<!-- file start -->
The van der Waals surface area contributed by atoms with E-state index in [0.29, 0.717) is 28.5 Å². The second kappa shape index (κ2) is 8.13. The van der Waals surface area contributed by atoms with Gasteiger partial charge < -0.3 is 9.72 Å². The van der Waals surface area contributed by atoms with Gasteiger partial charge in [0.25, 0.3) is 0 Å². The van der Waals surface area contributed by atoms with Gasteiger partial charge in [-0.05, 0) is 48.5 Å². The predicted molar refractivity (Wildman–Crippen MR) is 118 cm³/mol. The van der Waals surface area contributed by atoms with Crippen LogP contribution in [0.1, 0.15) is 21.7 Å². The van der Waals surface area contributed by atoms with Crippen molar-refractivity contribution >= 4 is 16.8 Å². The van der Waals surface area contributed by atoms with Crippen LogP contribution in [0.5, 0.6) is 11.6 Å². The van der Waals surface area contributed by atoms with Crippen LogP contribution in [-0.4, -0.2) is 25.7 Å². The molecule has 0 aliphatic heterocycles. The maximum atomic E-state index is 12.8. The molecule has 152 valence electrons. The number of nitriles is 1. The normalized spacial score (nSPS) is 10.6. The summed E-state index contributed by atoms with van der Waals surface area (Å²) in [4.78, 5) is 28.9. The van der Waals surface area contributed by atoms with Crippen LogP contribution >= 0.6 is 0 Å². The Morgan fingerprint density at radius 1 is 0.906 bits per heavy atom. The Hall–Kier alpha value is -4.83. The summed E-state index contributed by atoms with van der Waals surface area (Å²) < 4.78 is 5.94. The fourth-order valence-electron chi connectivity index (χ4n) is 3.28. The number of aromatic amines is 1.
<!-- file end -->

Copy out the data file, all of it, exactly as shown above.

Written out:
The van der Waals surface area contributed by atoms with E-state index in [0.29, 0.717) is 28.5 Å². The second kappa shape index (κ2) is 8.13. The van der Waals surface area contributed by atoms with Gasteiger partial charge < -0.3 is 9.72 Å². The van der Waals surface area contributed by atoms with Gasteiger partial charge in [0.25, 0.3) is 0 Å². The van der Waals surface area contributed by atoms with Gasteiger partial charge in [-0.05, 0) is 48.5 Å². The predicted molar refractivity (Wildman–Crippen MR) is 118 cm³/mol. The van der Waals surface area contributed by atoms with Crippen LogP contribution in [0.1, 0.15) is 21.7 Å². The van der Waals surface area contributed by atoms with Crippen molar-refractivity contribution >= 4 is 16.8 Å². The van der Waals surface area contributed by atoms with Crippen LogP contribution in [0.5, 0.6) is 11.6 Å². The van der Waals surface area contributed by atoms with Crippen LogP contribution in [-0.4, -0.2) is 25.7 Å². The molecule has 0 aliphatic heterocycles. The maximum atomic E-state index is 12.8. The molecule has 152 valence electrons. The number of nitriles is 1. The normalized spacial score (nSPS) is 10.6. The summed E-state index contributed by atoms with van der Waals surface area (Å²) in [4.78, 5) is 28.9. The van der Waals surface area contributed by atoms with Crippen LogP contribution >= 0.6 is 0 Å². The Morgan fingerprint density at radius 1 is 0.906 bits per heavy atom. The Hall–Kier alpha value is -4.83. The summed E-state index contributed by atoms with van der Waals surface area (Å²) < 4.78 is 5.94. The fourth-order valence-electron chi connectivity index (χ4n) is 3.28. The number of aromatic amines is 1.